Munich Personal RePEc Archive

Emergent trilateralism in the Pacific Basin: How should China, Japan, and the United States respond to regional trade initiatives?

Lee, Hiro and Roland-Holst, David and van der Mensbrugghe, Dominique (2002): Emergent trilateralism in the Pacific Basin: How should China, Japan, and the United States respond to regional trade initiatives?

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Abstract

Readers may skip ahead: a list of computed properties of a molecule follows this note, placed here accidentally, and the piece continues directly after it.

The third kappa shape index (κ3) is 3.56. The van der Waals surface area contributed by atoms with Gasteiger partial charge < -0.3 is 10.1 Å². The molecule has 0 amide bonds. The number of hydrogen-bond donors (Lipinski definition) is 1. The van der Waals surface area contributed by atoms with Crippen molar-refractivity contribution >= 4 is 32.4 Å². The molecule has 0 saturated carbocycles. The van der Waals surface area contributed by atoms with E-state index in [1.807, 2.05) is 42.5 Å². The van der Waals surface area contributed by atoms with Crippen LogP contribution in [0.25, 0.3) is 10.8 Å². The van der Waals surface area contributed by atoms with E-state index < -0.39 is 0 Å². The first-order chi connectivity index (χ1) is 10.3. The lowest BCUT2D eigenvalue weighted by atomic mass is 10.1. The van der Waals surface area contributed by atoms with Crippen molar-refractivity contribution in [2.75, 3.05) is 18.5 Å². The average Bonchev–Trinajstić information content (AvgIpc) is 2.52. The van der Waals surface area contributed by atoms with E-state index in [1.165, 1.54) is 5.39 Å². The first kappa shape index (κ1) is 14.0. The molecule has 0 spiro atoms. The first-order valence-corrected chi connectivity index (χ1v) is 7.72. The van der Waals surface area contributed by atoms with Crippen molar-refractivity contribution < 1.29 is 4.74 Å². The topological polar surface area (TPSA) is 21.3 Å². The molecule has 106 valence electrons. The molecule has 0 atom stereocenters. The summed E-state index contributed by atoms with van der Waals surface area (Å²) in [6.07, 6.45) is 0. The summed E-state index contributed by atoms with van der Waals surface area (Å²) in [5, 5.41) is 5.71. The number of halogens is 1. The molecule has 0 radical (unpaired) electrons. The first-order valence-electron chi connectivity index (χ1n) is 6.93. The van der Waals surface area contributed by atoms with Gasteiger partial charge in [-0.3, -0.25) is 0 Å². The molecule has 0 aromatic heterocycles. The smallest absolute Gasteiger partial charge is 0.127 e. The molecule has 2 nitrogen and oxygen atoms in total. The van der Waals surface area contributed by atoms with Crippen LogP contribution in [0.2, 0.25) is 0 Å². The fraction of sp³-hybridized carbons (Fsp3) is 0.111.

China's accession to the WTO and accelerated global emergence will dramatically change trade patterns with the Pacific region and exert important influence on its trilateral relationship with Japan and the United States. Because of its size and stage of development, China will play two roles in the region with unusual prominence. First, it will stiffen regional export competition in a broad spectrum of products. Second, the size of China's growing internal market will make it, by 2015, the largest trading nation in East Asia. Thus China interposes itself between the rest of East Asia and the U.S.-Japan market as an export competitor and magnet for imports. The objective of this paper is to evaluate this phenomenon empirically and elucidate the regional and domestic adjustments that might ensue. We find that China, Japan and the United States would gain substantially from a trilateral free trade agreement, and they could realize most of the residual gains from globalization. We contrast this with China's involvement in less inclusive East Asian FTAs, and we find that this would benefit smaller member economies (e.g., ASEAN countries), but not China itself.

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